Mom always made the assumption I would be the recipient of a major award one day, and she asked that, when I accepted that award, I should thank her for providing high protein meals. She was under the impression protein was essential for success in life. I’m not prepared to refute that claim with any scientific evidence, but I suspect I consumed more carbohydrates than protein as a child. I loved bread, cookies, cereal, etc. That may be why we’re both still waiting for my red carpet moment, but I do owe her a “thank you” for what I have achieved as a writer.
I started out as an artist and illustrator. Crayola 64 and Ticonderoga #2 were my weapons of choice, and when I finished a piece, I presented it to Mom. Like any young child, I was eager to hear words of praise, and she was generous…if I deserved it. Mom would not gush over a mediocre drawing. Her first words were never, “Oh, how wonderful!” More often, she would say, “What is it?” She was not a fan of abstract art, and she had high expectations for representational works. On occasion she would say, “I think you can do better.” Her faint praise was not damning. It was, in fact, encouraging. She believed I could work harder and produce better results. She was right. I could do better.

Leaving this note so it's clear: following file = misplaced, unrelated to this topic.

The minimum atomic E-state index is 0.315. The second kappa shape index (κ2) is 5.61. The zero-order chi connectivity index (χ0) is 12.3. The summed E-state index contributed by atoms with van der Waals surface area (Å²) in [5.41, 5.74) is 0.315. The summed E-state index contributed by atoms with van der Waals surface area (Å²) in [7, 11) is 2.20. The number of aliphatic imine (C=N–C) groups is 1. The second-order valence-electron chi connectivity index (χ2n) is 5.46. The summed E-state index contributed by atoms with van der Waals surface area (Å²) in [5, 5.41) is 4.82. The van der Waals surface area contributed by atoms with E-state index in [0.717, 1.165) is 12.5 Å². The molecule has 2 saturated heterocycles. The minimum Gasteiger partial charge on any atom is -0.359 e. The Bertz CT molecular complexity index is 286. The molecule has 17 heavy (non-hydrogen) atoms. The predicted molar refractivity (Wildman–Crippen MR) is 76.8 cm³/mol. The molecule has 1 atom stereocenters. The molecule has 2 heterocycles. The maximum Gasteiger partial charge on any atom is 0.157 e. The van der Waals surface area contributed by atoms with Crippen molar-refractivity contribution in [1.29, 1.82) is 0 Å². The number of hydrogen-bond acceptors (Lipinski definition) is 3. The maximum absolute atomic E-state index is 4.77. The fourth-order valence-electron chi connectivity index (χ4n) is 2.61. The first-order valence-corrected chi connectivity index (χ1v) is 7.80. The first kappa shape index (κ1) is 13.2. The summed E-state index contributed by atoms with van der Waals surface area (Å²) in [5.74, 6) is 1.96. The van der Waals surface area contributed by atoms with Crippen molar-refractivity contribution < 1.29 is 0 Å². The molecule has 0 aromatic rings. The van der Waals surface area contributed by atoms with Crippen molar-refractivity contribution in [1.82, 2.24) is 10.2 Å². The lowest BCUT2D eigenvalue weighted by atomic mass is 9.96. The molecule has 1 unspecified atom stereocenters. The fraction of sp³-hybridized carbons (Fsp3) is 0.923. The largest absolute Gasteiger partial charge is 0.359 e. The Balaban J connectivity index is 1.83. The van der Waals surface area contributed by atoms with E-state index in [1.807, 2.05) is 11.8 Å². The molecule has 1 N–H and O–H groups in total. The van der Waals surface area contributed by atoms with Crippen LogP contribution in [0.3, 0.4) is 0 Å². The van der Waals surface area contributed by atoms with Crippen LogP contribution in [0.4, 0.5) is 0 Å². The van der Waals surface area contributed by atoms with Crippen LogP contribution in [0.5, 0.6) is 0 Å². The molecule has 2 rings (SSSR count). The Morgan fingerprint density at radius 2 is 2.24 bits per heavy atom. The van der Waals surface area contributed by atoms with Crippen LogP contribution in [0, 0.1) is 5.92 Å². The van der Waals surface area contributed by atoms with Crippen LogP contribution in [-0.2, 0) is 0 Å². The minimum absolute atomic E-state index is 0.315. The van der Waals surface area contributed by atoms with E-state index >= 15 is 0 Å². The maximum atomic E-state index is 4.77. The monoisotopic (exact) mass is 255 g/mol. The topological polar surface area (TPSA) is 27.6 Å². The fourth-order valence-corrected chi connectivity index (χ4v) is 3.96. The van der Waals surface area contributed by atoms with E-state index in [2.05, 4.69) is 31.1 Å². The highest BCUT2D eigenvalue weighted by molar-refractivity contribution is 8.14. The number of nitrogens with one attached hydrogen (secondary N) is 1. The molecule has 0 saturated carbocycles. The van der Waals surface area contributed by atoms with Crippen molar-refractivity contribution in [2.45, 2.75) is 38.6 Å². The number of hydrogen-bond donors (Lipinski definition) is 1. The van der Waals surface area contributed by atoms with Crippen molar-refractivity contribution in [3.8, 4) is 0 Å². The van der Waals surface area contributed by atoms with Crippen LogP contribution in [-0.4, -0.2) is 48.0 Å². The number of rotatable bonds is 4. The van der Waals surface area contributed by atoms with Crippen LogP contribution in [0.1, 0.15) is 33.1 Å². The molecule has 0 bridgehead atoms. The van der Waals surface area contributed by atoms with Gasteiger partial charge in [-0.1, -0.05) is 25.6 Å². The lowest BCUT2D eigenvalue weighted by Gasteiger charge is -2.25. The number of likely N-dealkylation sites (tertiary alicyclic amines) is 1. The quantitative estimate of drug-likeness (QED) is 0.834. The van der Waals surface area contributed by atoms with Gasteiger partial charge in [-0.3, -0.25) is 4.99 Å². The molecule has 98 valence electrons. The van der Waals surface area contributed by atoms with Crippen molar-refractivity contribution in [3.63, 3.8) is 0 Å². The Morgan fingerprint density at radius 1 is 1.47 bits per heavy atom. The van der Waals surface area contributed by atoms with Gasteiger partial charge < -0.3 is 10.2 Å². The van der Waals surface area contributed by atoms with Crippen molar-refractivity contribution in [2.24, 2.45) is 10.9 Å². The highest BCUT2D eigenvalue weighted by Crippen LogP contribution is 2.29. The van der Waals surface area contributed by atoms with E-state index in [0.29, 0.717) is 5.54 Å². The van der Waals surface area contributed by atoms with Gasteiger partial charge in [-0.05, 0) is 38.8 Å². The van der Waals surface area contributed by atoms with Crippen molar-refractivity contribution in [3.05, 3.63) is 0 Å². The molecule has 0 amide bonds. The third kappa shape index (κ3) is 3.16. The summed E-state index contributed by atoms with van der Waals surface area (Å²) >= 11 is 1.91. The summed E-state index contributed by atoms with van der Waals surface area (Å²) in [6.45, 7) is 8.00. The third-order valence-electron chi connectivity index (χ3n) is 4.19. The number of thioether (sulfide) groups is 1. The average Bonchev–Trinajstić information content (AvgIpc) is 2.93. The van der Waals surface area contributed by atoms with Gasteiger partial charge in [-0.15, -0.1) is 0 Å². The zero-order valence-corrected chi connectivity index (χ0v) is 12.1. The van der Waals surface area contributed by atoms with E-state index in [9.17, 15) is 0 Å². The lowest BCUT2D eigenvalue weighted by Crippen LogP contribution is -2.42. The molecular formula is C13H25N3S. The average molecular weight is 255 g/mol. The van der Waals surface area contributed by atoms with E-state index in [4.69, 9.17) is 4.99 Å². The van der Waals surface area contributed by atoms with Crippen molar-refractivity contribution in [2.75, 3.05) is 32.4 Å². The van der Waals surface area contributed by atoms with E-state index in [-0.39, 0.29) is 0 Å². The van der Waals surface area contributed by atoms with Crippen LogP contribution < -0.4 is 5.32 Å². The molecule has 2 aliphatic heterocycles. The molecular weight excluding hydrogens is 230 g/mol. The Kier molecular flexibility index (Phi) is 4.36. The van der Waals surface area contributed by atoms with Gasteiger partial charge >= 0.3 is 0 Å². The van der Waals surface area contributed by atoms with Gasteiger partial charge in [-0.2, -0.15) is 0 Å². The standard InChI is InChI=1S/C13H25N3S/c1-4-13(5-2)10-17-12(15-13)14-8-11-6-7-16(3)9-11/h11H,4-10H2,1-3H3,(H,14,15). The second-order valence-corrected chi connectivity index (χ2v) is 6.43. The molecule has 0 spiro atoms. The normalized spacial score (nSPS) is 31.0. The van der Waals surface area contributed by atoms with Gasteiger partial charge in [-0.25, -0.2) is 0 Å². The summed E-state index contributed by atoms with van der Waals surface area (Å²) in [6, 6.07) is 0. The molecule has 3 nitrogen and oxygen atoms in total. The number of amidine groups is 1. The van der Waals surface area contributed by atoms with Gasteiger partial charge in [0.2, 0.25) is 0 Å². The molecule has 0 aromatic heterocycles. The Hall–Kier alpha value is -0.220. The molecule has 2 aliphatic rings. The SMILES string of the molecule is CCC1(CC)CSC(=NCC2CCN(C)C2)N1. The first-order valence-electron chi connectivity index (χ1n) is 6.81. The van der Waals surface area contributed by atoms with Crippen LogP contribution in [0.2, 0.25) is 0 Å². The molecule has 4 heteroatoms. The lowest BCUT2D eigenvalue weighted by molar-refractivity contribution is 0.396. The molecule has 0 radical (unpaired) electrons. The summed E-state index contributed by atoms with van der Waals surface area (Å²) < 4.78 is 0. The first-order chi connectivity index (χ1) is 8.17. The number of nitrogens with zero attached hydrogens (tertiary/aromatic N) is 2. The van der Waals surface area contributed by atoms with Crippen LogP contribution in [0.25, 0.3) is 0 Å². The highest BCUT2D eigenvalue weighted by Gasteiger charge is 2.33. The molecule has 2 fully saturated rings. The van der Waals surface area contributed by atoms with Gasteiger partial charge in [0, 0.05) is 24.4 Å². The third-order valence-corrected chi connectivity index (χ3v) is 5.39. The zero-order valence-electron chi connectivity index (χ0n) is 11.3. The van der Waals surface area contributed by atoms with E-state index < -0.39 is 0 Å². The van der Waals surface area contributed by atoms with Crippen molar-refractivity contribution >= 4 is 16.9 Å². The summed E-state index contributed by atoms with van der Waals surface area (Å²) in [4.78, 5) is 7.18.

When I moved on to the written word, she continued to play the role of editor and critic. Mom had been a teacher, and she was always ready to offer feedback on my essays and reports through my school years. Even when she wasn’t available to read my drafts, I could imagine her wielding an editing pencil, and I would ask myself, “Could I do better?”
In my first book, Mom was deeply concerned about my passion for the semi-colon. She thought I was overusing it. What can I say? I was infatuated with that sassy bit of punctuation. It took a while to get over it, but Mom was right. In my latest book she pointed out that periods and commas always go inside quotation marks. While it doesn’t always make sense to me grammatically, it is a publishing standard Mom learned while typesetting at a commercial art studio in Juneau.
I still call Mom regularly to discuss some grammatical matter. We hold the phone between our ear and shoulder and thumb through our Gregg Reference Manuals to find some rule of usage or punctuation and discuss its application to a sentence over which I am puzzling. Those conversations are some of my favorite moments with Mom. A teacher, a typesetter, a great mom, and an inspiration.
Thanks, Mom, for your honesty, encouragement, and high protein meals. And sugar cookies. I do love your sugar cookies.
Happy Mother’s Day.